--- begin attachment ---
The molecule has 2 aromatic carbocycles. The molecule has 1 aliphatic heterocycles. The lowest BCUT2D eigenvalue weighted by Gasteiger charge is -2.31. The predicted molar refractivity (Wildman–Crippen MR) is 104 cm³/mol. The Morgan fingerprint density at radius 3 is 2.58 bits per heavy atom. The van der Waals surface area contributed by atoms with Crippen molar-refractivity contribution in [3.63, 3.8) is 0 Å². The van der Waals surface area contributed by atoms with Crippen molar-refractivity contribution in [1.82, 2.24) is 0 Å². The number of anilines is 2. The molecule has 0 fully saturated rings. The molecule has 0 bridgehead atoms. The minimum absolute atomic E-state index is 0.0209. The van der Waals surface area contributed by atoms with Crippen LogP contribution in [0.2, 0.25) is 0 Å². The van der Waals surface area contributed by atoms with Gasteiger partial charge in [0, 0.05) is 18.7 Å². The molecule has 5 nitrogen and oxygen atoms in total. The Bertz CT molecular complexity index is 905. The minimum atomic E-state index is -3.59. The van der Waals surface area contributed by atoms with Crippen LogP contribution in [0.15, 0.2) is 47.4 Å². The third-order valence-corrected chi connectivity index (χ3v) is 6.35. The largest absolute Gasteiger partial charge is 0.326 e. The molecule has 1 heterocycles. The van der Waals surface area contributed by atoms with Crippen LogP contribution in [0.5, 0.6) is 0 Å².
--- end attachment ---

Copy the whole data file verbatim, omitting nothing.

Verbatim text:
The molecule has 2 aromatic carbocycles. The molecule has 1 aliphatic heterocycles. The lowest BCUT2D eigenvalue weighted by Gasteiger charge is -2.31. The predicted molar refractivity (Wildman–Crippen MR) is 104 cm³/mol. The Morgan fingerprint density at radius 3 is 2.58 bits per heavy atom. The van der Waals surface area contributed by atoms with Crippen molar-refractivity contribution in [3.63, 3.8) is 0 Å². The van der Waals surface area contributed by atoms with Crippen molar-refractivity contribution in [1.82, 2.24) is 0 Å². The number of anilines is 2. The molecule has 0 fully saturated rings. The molecule has 0 bridgehead atoms. The minimum absolute atomic E-state index is 0.0209. The van der Waals surface area contributed by atoms with Crippen LogP contribution in [0.2, 0.25) is 0 Å². The van der Waals surface area contributed by atoms with Gasteiger partial charge in [0, 0.05) is 18.7 Å². The molecule has 5 nitrogen and oxygen atoms in total. The Bertz CT molecular complexity index is 905. The minimum atomic E-state index is -3.59. The van der Waals surface area contributed by atoms with Crippen LogP contribution in [0.15, 0.2) is 47.4 Å². The third-order valence-corrected chi connectivity index (χ3v) is 6.35. The largest absolute Gasteiger partial charge is 0.326 e. The molecule has 1 heterocycles. The van der Waals surface area contributed by atoms with Crippen LogP contribution in [0.5, 0.6) is 0 Å².